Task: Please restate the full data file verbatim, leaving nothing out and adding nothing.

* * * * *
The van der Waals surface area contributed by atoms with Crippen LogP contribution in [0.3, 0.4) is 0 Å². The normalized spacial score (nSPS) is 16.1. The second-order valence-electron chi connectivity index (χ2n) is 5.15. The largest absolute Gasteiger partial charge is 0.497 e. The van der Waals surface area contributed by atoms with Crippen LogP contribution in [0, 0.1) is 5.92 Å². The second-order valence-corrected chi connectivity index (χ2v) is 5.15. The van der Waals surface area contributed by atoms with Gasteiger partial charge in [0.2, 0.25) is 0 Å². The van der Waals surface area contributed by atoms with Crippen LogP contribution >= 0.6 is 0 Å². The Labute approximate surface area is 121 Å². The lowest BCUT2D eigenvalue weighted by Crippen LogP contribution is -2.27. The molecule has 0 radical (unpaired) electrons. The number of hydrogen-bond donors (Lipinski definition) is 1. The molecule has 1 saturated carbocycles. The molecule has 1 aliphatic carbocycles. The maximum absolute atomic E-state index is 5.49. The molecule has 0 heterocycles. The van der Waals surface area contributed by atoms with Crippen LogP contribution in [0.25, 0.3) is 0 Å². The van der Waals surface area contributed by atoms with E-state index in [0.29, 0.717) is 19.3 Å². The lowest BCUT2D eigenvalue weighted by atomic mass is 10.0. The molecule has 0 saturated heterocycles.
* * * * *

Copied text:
The van der Waals surface area contributed by atoms with Crippen LogP contribution in [0.3, 0.4) is 0 Å². The normalized spacial score (nSPS) is 16.1. The second-order valence-electron chi connectivity index (χ2n) is 5.15. The largest absolute Gasteiger partial charge is 0.497 e. The van der Waals surface area contributed by atoms with Crippen LogP contribution in [0, 0.1) is 5.92 Å². The second-order valence-corrected chi connectivity index (χ2v) is 5.15. The van der Waals surface area contributed by atoms with Gasteiger partial charge in [0.2, 0.25) is 0 Å². The van der Waals surface area contributed by atoms with Crippen LogP contribution >= 0.6 is 0 Å². The Labute approximate surface area is 121 Å². The lowest BCUT2D eigenvalue weighted by Crippen LogP contribution is -2.27. The molecule has 0 radical (unpaired) electrons. The number of hydrogen-bond donors (Lipinski definition) is 1. The molecule has 1 saturated carbocycles. The molecule has 1 aliphatic carbocycles. The maximum absolute atomic E-state index is 5.49. The molecule has 0 heterocycles. The van der Waals surface area contributed by atoms with Crippen LogP contribution in [0.25, 0.3) is 0 Å². The van der Waals surface area contributed by atoms with E-state index in [0.29, 0.717) is 19.3 Å². The lowest BCUT2D eigenvalue weighted by atomic mass is 10.0. The molecule has 0 saturated heterocycles.